If the presidential election that got buttoned up with Monday’s meeting of the Electoral College didn’t pique your civic interest enough to actually cast a ballot this fall, one wonders what it would take to get you to vote. Not since President William McKinley won a second term by defeating the populist William Jennings Bryan in 1900 has such a large portion of the voting-eligible population cast a vote for president. For the record, participation this year was about 67%.
Still, the fact remains, a vast number of people did not go to the polls or mail in a ballot — nearly as many as the 81.2 million who voted for Democrat Joe Biden. And a recent poll commissioned by National Public Radio and Northwestern University’s Medill School of Journalism offers some unsettling insights into who those people are and why they didn’t bother.
It’s no surprise that many are cynical about politics, but judging from the survey’s results, non-voters are only moderately more likely to agree with statements such as, “Traditional parties and politicians don’t care about people like me,” or “The American economy is rigged to advantage the rich and powerful.” A depressing portion of the 1,843 adults surveyed during early- to mid-November — voters and non-voters alike — agree with those sentiments.
However, the non-voters were far more likely to accept statements such as, “It makes no difference who is elected president — things go on just as they did before” and “I’m only one person, so my vote doesn’t make a difference.” Generally speaking, non-voters in the poll were also younger, their incomes tended to be smaller, and fewer had a college education. A significantly larger portion were Latino as compared to the overall population.
A report by Medill News Service quoted Adrian Olmos, 30, of Georgetown, Texas, commenting after the survey on why he didn’t vote: “I’ve heard every president in every election is always promising something different. But what I see is everything really stays the same, nothing ever changes, at least not for people like me or people I’m around.”
The philosophical difference may be small between a voter’s cynicism about how much political parties actually care about regular working people, and not believing that voting really makes a difference. But it’s an important gap. One on side are the merely disgruntled, on the other are those who’ve checked out completely.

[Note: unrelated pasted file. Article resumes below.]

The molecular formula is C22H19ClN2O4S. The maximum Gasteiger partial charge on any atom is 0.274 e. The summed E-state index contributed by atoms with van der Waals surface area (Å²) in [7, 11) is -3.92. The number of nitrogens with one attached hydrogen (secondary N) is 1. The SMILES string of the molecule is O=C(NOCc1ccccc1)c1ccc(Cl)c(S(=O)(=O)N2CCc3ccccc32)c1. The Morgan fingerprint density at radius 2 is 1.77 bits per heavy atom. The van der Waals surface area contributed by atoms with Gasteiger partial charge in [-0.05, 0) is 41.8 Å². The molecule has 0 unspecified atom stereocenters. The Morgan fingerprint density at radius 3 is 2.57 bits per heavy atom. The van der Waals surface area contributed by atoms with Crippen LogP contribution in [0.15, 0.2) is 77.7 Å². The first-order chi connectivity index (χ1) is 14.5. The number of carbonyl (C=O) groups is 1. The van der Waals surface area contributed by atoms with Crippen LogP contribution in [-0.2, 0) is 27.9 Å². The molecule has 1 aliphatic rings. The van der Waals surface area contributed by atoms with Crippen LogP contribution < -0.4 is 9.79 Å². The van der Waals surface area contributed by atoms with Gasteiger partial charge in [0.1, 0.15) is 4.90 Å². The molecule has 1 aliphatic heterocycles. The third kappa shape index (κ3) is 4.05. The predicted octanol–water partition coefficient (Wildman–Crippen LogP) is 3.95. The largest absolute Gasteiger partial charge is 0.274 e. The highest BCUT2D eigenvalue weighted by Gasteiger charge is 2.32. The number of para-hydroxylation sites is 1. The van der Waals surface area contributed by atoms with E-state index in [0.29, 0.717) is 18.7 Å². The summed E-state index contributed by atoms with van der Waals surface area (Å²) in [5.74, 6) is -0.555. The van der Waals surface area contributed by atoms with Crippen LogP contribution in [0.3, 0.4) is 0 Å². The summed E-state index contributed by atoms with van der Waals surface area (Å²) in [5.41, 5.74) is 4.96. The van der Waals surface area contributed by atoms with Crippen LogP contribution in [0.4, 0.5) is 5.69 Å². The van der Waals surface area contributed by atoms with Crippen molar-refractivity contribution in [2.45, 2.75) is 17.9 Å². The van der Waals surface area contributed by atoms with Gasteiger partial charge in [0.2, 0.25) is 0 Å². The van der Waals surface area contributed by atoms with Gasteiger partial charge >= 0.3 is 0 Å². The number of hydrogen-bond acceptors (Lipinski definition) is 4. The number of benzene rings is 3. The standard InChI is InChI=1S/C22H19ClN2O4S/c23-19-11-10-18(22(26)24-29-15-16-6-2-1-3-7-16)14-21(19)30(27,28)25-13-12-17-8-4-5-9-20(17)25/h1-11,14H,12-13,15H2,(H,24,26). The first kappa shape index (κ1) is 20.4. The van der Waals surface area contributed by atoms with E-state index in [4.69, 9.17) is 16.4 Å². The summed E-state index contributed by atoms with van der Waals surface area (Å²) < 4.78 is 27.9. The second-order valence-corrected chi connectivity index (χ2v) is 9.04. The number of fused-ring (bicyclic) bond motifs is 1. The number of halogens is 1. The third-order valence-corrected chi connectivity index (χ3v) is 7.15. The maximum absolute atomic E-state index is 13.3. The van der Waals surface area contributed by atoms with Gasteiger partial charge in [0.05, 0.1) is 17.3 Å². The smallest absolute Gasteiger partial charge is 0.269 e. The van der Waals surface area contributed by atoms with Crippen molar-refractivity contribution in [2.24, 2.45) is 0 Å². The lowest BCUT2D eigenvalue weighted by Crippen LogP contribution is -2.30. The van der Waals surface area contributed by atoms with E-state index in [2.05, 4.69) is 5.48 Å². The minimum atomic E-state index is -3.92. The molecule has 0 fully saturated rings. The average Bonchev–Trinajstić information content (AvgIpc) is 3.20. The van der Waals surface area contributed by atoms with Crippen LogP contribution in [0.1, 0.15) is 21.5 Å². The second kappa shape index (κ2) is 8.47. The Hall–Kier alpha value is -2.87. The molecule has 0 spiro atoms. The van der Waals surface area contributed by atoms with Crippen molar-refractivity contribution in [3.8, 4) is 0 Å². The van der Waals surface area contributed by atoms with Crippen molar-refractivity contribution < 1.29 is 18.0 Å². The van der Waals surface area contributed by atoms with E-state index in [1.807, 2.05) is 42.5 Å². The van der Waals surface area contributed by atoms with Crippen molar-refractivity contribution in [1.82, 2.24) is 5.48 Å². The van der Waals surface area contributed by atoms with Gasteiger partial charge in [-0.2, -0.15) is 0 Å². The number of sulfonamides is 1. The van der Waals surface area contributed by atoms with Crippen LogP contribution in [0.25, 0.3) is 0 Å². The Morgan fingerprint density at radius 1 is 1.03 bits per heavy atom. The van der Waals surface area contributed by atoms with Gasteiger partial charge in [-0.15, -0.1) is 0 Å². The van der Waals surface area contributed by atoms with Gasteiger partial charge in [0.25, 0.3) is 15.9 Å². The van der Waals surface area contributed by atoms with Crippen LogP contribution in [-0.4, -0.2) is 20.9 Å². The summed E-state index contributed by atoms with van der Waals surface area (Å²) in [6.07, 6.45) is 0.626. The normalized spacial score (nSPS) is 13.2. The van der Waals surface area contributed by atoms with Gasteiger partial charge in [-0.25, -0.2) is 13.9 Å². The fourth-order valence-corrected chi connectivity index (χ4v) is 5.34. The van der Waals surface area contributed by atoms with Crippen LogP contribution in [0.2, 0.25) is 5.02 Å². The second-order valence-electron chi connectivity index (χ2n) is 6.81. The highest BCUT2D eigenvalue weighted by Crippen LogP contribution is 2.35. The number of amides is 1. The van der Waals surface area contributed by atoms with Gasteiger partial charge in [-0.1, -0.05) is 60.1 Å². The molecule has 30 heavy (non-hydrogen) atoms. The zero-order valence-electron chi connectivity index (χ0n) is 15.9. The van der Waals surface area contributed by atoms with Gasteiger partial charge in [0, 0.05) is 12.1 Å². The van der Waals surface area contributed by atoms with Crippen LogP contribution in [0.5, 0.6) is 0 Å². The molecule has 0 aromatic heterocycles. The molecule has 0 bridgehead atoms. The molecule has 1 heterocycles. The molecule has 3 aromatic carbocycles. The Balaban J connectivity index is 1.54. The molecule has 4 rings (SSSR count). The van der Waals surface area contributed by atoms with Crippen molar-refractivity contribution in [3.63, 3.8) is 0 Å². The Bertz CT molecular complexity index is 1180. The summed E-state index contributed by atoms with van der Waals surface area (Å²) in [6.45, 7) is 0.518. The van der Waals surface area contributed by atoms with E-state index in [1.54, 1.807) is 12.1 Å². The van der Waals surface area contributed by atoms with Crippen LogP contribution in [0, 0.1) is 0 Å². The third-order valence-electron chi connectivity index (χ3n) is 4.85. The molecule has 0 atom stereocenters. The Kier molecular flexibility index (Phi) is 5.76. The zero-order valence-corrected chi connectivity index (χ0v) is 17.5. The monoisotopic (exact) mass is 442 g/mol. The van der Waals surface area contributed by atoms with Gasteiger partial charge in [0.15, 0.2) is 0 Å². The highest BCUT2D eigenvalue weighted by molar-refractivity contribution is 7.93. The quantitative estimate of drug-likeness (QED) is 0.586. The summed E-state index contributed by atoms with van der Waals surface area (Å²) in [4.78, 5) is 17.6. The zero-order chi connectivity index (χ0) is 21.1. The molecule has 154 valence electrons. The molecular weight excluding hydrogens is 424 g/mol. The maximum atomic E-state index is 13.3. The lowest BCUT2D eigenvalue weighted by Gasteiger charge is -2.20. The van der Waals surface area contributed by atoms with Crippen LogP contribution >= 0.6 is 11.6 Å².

This doesn’t just apply to voting, either. Voters were more than twice as likely to have volunteered for a nonprofit group or religious organization in the past year, the poll found. Voters were almost three times as likely to be active in a community group unrelated to politics.
Research tells us voters are also more likely to pay their taxes, contribute to local charities and engage in neighborhood efforts, whether it’s picking up litter, raising money for a playground or organizing a neighborhood watch. That is to say they are civically engaged and net contributors to a community’s social capital. Non-voters, on the other hand, are more likely to be isolated from other people.
To be fair, it’s not hard to imagine some people deciding to sit out this election because they were disenchanted with the choices. But when non-voters were asked, “What was it that kept you from voting in this year’s presidential election,” only 1 in 5 said it was because they didn’t like the candidates.
More than half of the non-voters replied that they either weren’t registered to vote or weren’t especially interested in politics. Indeed, a list of 18 possible responses to that question — from being too sick to vote to, improbably, forgetting about the election (some 11 people said that) — read like so many excuses as to why you didn’t come to school with your homework.
The point isn’t to shame people who don’t vote; some surely had legitimate reasons. The more pressing issue is what it says about our country’s future and the strength of our communities when 80 million voting eligible people have an opportunity to cast a ballot in a presidential election like the one we just had but instead decide to skip.
Of the many things that need to be fixed about our government, that one is among the most urgent.
— The Salem News, Beverly, Mass.